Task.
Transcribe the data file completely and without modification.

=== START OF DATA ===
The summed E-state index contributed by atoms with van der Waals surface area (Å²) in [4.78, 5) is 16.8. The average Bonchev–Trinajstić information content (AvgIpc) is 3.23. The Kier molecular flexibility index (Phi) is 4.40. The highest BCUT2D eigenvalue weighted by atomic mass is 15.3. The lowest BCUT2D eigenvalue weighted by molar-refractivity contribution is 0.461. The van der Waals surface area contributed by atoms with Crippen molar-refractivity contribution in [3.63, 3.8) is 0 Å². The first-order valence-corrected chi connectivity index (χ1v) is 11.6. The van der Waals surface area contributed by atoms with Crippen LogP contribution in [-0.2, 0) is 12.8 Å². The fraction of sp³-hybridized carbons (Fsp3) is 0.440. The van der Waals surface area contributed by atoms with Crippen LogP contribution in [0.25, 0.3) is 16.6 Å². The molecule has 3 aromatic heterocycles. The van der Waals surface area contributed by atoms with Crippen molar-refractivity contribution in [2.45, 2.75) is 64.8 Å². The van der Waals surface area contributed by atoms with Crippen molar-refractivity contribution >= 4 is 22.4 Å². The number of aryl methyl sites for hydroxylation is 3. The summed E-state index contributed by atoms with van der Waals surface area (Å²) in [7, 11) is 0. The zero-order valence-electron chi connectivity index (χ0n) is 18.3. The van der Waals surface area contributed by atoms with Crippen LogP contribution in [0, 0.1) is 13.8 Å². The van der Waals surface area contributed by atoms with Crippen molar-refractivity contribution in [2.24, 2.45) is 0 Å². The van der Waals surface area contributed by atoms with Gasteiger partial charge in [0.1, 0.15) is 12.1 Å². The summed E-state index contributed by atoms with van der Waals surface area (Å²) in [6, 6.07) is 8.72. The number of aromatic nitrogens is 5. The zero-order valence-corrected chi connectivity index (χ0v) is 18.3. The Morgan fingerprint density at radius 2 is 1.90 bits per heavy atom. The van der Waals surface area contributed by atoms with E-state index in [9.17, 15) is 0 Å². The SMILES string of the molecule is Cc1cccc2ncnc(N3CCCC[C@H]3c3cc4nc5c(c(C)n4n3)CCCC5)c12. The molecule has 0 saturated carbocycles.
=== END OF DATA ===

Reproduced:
The summed E-state index contributed by atoms with van der Waals surface area (Å²) in [4.78, 5) is 16.8. The average Bonchev–Trinajstić information content (AvgIpc) is 3.23. The Kier molecular flexibility index (Phi) is 4.40. The highest BCUT2D eigenvalue weighted by atomic mass is 15.3. The lowest BCUT2D eigenvalue weighted by molar-refractivity contribution is 0.461. The van der Waals surface area contributed by atoms with Crippen molar-refractivity contribution in [3.63, 3.8) is 0 Å². The first-order valence-corrected chi connectivity index (χ1v) is 11.6. The van der Waals surface area contributed by atoms with Crippen LogP contribution in [-0.2, 0) is 12.8 Å². The fraction of sp³-hybridized carbons (Fsp3) is 0.440. The van der Waals surface area contributed by atoms with Crippen LogP contribution in [0.25, 0.3) is 16.6 Å². The molecule has 3 aromatic heterocycles. The van der Waals surface area contributed by atoms with Crippen molar-refractivity contribution in [2.45, 2.75) is 64.8 Å². The van der Waals surface area contributed by atoms with Crippen molar-refractivity contribution >= 4 is 22.4 Å². The number of aryl methyl sites for hydroxylation is 3. The summed E-state index contributed by atoms with van der Waals surface area (Å²) in [7, 11) is 0. The zero-order valence-electron chi connectivity index (χ0n) is 18.3. The van der Waals surface area contributed by atoms with Crippen LogP contribution in [0, 0.1) is 13.8 Å². The van der Waals surface area contributed by atoms with Crippen molar-refractivity contribution in [2.24, 2.45) is 0 Å². The van der Waals surface area contributed by atoms with Gasteiger partial charge in [0.1, 0.15) is 12.1 Å². The summed E-state index contributed by atoms with van der Waals surface area (Å²) in [6, 6.07) is 8.72. The number of aromatic nitrogens is 5. The zero-order valence-corrected chi connectivity index (χ0v) is 18.3. The Morgan fingerprint density at radius 2 is 1.90 bits per heavy atom. The van der Waals surface area contributed by atoms with E-state index in [9.17, 15) is 0 Å². The SMILES string of the molecule is Cc1cccc2ncnc(N3CCCC[C@H]3c3cc4nc5c(c(C)n4n3)CCCC5)c12. The molecule has 0 saturated carbocycles.